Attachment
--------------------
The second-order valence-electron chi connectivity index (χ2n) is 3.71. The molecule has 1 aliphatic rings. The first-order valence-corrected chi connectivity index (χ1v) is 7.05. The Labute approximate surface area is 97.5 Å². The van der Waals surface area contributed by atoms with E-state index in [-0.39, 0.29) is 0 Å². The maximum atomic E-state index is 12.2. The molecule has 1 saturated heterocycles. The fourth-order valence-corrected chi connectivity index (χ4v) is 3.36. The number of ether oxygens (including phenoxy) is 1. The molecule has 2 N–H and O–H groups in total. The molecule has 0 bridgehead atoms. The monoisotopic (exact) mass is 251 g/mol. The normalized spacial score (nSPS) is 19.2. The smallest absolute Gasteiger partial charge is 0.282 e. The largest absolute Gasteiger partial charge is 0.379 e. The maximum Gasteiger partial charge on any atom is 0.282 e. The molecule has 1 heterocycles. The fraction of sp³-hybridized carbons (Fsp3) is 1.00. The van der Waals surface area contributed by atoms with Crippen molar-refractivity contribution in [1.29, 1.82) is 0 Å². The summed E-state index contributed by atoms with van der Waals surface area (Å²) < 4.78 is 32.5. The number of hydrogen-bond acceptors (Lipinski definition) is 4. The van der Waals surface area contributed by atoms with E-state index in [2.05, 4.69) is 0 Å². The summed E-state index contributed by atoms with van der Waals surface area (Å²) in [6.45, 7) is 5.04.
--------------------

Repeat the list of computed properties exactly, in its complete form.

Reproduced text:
The second-order valence-electron chi connectivity index (χ2n) is 3.71. The molecule has 1 aliphatic rings. The first-order valence-corrected chi connectivity index (χ1v) is 7.05. The Labute approximate surface area is 97.5 Å². The van der Waals surface area contributed by atoms with E-state index in [-0.39, 0.29) is 0 Å². The maximum atomic E-state index is 12.2. The molecule has 1 saturated heterocycles. The fourth-order valence-corrected chi connectivity index (χ4v) is 3.36. The number of ether oxygens (including phenoxy) is 1. The molecule has 2 N–H and O–H groups in total. The molecule has 0 bridgehead atoms. The monoisotopic (exact) mass is 251 g/mol. The normalized spacial score (nSPS) is 19.2. The smallest absolute Gasteiger partial charge is 0.282 e. The largest absolute Gasteiger partial charge is 0.379 e. The maximum Gasteiger partial charge on any atom is 0.282 e. The molecule has 1 heterocycles. The fraction of sp³-hybridized carbons (Fsp3) is 1.00. The van der Waals surface area contributed by atoms with Crippen molar-refractivity contribution in [1.29, 1.82) is 0 Å². The summed E-state index contributed by atoms with van der Waals surface area (Å²) < 4.78 is 32.5. The number of hydrogen-bond acceptors (Lipinski definition) is 4. The van der Waals surface area contributed by atoms with E-state index in [2.05, 4.69) is 0 Å². The summed E-state index contributed by atoms with van der Waals surface area (Å²) in [6.45, 7) is 5.04.